The Brotherhood of Morons

Over the holidays, I picked up a book titled The Basic Laws of Human Stupidity, recommended by Nassim Taleb as a "masterly" work. The introduction to this extremely concise book is as follows:

The following pages are in fact the result of a constructive effort to detect, know, and thus possibly neutralise one of the most powerful, dark forces which hinder the growth of human welfare and happiness.

You have my attention.


I have a running joke with my friends that there is a secret society called The Brotherhood of Morons, a group of malicious individuals committed to the steady erosion of all intelligent decision-making. There has been occasional reference to it in my writing. From a list of my favourite reading:

There is a Brotherhood of Morons out there in society, and their dimwitted visages curse every standup across the world.

From some reflections after receiving my first truly large batch of reader email:

The first type, my favourite commenters, whose grim-faced no-nonsense corporate visages grace standups across the world. Thanks to their fearless leadership and keen business sense, I have it on good authority that all projects are scheduled to move from red status to green status despite all those risks unfortunately materializing, which is no one's fault in particular. Despite the various challenges we have faced over the years and lack of forward progress, I think this retro is the one where things are going to change.

This frequently felt like it was the most parsimonious explanation for what I was observing in my day-to-day life. Some people don't indicate when they drive, mumble about management methodologies all day, engage in all manner of short-sighted behaviour, and are otherwise obnoxious and dimwitted. The remarkable thing is how similar they seem to be in their failure. It feels like all these drivers have agreed to be fools in exactly the same way, and Agile consultants speak as if they're 10th generation degraded clones of the same buffoon.

Imagine my astonishment when I read the following excerpt from Cipolla, the book's author, on the very first page, with reference to the stupid:

After Darwin we know that we share our origin with the lower members of the animal kingdom, and worms as well as elephants bear their daily share of trials, predicaments, and ordeals. Human beings, however, are privileged in so far as they have to bear an extra load - an extra dose of tribulations originated daily by a group of people within the human race itself. This group is much more powerful than the Mafia, or the Military Industrial Complex, or International Communism - it is an unorganized uncharted group which has no chief, no president, no by-laws, and yet manages to operate in perfect unison, as if guided by an invisible hand, in such a way that the activity of each member powerfully contributes to strengthen and amplify the effectiveness of the activity of all other members.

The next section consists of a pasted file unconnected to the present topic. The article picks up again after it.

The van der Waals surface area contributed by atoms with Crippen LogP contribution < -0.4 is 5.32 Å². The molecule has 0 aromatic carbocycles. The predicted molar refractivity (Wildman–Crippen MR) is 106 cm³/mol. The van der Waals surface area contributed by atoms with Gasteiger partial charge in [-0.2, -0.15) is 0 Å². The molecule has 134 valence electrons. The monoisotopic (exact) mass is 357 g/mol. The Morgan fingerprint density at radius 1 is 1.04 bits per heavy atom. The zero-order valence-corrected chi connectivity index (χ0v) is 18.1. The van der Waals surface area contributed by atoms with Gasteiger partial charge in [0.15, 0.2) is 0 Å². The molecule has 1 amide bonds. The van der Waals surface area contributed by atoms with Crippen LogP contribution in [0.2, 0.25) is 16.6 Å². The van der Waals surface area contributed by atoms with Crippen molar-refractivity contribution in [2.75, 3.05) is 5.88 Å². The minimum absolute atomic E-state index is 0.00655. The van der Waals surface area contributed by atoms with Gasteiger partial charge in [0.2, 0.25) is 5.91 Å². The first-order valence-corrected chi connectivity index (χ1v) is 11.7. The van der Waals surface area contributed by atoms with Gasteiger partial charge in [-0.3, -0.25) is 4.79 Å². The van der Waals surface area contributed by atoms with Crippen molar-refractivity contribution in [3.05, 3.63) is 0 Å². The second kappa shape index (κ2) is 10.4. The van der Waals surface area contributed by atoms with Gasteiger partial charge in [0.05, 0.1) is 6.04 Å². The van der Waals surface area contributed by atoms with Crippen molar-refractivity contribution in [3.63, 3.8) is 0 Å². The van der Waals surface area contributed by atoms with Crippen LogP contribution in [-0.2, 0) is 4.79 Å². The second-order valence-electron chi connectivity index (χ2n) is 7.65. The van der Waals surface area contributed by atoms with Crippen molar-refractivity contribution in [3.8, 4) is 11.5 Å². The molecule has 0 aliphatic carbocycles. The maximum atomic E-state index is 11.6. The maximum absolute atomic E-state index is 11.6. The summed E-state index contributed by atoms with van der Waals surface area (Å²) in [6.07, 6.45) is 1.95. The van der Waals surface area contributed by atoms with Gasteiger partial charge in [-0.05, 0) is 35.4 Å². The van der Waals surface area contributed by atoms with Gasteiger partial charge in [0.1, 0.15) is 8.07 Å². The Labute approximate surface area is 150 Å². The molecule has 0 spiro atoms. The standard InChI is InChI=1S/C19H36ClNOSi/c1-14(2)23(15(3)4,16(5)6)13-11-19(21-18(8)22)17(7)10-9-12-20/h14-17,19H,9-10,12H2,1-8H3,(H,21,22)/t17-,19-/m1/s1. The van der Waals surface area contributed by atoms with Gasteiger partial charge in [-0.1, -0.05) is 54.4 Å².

Jesus, the Brotherhood is real and they're coming for us.

II. Interlude

Day after day, with unceasing monotony, one is harassed in one's activities by stupid individuals who appear suddenly and unexpectedly in the most inconvenient places and at the most improbable moments.

Before getting started, I want to say that there are three kinds of people.

The first kind reads about "stupid people" and laughs. Every waking moment of life does not actually consist of blasting swarms of dimwitted suggestions out of the sky like the world's saddest flak battery, but there's something funny about seeing the blueprint for stupid interactions acknowledged. It's the one where you say "We've got too many meetings" and someone says "We should have a meeting to discuss that", or you need resources for an engineering project and someone suggests allocating all the budget to hiring KPMG. Such events can spring with dreary regularity when you're trying to convince a government that you can, in fact, speak English when you're immigrating, or fall like dumb lightning when you're at a party and someone sincerely says "I think I drive better when I'm drunk".

There's a moment of genuine, stunned confusion every single time it happens, followed by (after enough experience) a gruesome struggle to keep the shit-eating grin off your face.

The second kind of person reads the quote above and seethes at all those blasted idiots that don't understand their brilliance, either because they're having a bad day and actually are surrounded by idiots, or because they're the ones that are difficult to get along with. I've definitely been both at the same time at various times in my life. And to be fair, don't drive when you're drunk, moron.

Then there is the third kind of person who, upon reading anything like the quote above, immediately insists that the complainant must secretly be the insufferable one, because actually smart people don't experience frustration for reasons unknown. The implication is that they're the smart ones because they live in a world where the ultimate marker of intelligence is not the ability to discern sound action from unsound, but instead a grotesque meta-intelligence which manifests as the inexplicable belief that no action is ever deserving of contempt, and any deviation from this belief is a humility problem. Their judgement usually comes with a vomitous attempt at a cutting remark which, coming from individuals best described as a sentient LinkedIn posts, invariably morphs into the flaccid "you aren't as smart as you think you are" or "you sound insufferable".